We recently spoke with First Second Editorial Director Mark Siegel for an update on the company’s releases and its view of the market.  In Part Two, we talk about First Second’s bestselling books of all time, and the top prospects for Fall 2008 and for Spring 2009.  In Part Three, we continue the discussion of First Second’s 2009 publishing plans, (including First Second’s first manhwa title), plus the company’s efforts to target the education and library markets.  In Part One, we talk about the state of the graphic novel market given the current economic conditions, and the response to First Second’s releases from spring 2008. 

Can you tell us about your top cumulative print runs?

Cumulative print runs for American Born Chinese are past 100,000 for some time now. Prince of Persia is 125,000.  It’s just going out and there’s a 15-book floor display for it at Barnes and Noble.


What do you think effect of the Prince of  Persia movie delay will be on the book sales (see "First Second Has Prince of Persia")?

For us it’s like the third window of marketing:  the book release, the next game, and the movie.  The delay pushes it back for the third window, but it’s not that significant for the first two-thirds of our campaign.  I’m not too worried.  In some ways it might work out nicely because Jordan Mechner’s next book will be coming out around then, so it could turn out to be a blessing in disguise.


Mechner’s next book?

His next graphic novel.  It’s a script he’s doing for us--a trilogy called Solomon’s Thieves, which we’ve been keeping under wraps.  It’s slated for spring 2010.  It’s going to be really strong, and this is before any movie and game, even though there are projects with that as well.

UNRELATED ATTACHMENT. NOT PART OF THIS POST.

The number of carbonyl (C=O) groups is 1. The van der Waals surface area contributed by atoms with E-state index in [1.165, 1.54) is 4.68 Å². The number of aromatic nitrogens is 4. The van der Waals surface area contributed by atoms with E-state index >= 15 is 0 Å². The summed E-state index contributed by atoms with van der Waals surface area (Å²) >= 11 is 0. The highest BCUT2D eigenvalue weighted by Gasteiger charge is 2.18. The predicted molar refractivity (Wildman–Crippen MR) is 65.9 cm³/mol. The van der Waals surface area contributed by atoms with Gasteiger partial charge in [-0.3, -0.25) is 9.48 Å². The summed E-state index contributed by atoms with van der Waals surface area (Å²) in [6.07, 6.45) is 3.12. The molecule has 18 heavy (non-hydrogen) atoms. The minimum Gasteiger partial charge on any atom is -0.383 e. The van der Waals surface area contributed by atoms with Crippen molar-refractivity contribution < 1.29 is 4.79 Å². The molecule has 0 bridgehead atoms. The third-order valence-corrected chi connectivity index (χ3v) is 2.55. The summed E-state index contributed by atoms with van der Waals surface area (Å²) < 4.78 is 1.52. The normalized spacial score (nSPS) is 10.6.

We had Jordan Mechner at San Diego and the panel room was really packed full.  It was great.  Really, really eager fans, all different kinds.  And then about 10 minutes later on IGN there was a whole glowing report ending with two paragraphs about First Second and a link to us.  It just drove crazy traffic to our site.  All told it was one of the more fruitful panels for us.


That makes that connection between the videogame audience and the graphic novel, right?

Yes, it’s surprising. Xbox Magazine is coming out with a really thoughtful, intelligent review about Prince of Persia, and really nailing it about some of its literary aspirations, which is does have.  This could be a double-edged sword because we could have the fans really pissed off that we’re not doing a straight adaptation from the game.  We’re not, we really went for some different kind of storytelling.  There are references to the game, but they’re in subtext, you have to dig around for them because it really wasn’t the purpose first of all.  We wanted to have something that First Second could be proud of no matter what, even if it tanks with gamers; but it didn’t.  We’ve had two starred reviews, one from Booklist and one from Kirkus, which is a nice feeling that on that side of things we’re getting some thoughtful readers commenting about it.  And Xbox just gave this really lovely review tackling some of the undercurrents and themes running through it.  It was great.


We’ve talked before about the Fall '08 list. Other than Prince of Persia, what’s the early response been on the next top sell-ins?

I think Eddie Cambell’s The Amazing, Remarkable Monsieur Leotard is maybe our sleeper of the year.  Speaking for myself, it’s my favorite of any Eddie Campbell book so far.  I feel it’s Eddie doing Eddie Campbell without compromise, but also extending a hand to a big audience that he’s really earned.  So that one I’m pleased to say is off to a promising start.